What is endemic (flea-borne) typhus? Endemic typhus is a disease caused by bacteria called rickettsiae. Two types of these bacteria, called Rickettsia typhi andRickettsia felis, can cause endemic typhus or a typhus-like illness in Southern California. The disease is sometimes also called murine typhus and is found worldwide, mainly in tropical and coastal areas. Today, most cases in the United States are reported from Texas, Hawaii, and Southern California. Prior to 2006, the last reported case in Orange County was in 1993.
How do you get endemic typhus? Typhus bacteria are transferred to humans usually as the result of flea bites. Infected fleas have the bacteria in their feces and will often defecate while biting and feeding. When a person scratches the flea bite, he/she can allow some of the bacteria in the flea feces to enter the blood stream. People can also be infected by transferring the bacteria to their eye, nose, or mouth.
What animals can carry the typhus bacteria? Cats, opossums, rats, mice, and other small mammals and their fleas can carry the bacteria in nature.
What are the symptoms of this disease, and how do you treat it? Infected persons may experience fever, headache, chills, and muscle aches 6 -14 days after contact with an infected flea. A rash that starts several days after the initial symptoms is also common. Nausea, vomiting or cough may also be present. Most illnesses are mild, but about 10% of patients have a more severe illness and need to be hospitalized. Death from typhus is rare. Most persons recover within a few days after starting treatment with antibiotics.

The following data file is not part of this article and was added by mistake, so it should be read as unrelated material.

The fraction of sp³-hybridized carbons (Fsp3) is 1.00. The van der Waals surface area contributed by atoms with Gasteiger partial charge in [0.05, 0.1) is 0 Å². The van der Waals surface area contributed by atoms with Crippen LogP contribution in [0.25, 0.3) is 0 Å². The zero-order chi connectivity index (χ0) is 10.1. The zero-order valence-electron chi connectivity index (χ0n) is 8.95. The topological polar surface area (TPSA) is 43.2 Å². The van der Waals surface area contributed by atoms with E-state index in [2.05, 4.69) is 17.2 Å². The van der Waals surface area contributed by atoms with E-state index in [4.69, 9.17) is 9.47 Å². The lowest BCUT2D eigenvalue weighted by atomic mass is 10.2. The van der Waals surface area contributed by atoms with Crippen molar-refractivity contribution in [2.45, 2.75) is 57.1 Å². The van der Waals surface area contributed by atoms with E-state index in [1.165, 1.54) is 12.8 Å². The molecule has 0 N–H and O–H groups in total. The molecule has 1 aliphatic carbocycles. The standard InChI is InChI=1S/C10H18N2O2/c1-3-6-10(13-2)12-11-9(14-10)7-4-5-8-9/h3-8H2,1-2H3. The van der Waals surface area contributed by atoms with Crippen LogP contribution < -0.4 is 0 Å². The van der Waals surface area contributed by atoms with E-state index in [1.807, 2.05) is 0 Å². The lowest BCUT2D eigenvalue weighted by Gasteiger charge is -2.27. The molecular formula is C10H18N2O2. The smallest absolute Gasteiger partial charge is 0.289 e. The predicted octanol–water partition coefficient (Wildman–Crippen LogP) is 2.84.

How do you protect yourself from endemic typhus? Remove pet food and other outside food sources, cover garbage containers, and trim vegetation around buildings to discourage opossums, rodents and stray cats from around your home. If you see live or dead opossums, cats or other animals on your property, call your local Animal Control agency. Keep pet cats indoors as much as possible, and consult your veterinarian about proper flea control on pets.
For more information: Call Orange County Epidemiology at 714-834-8180.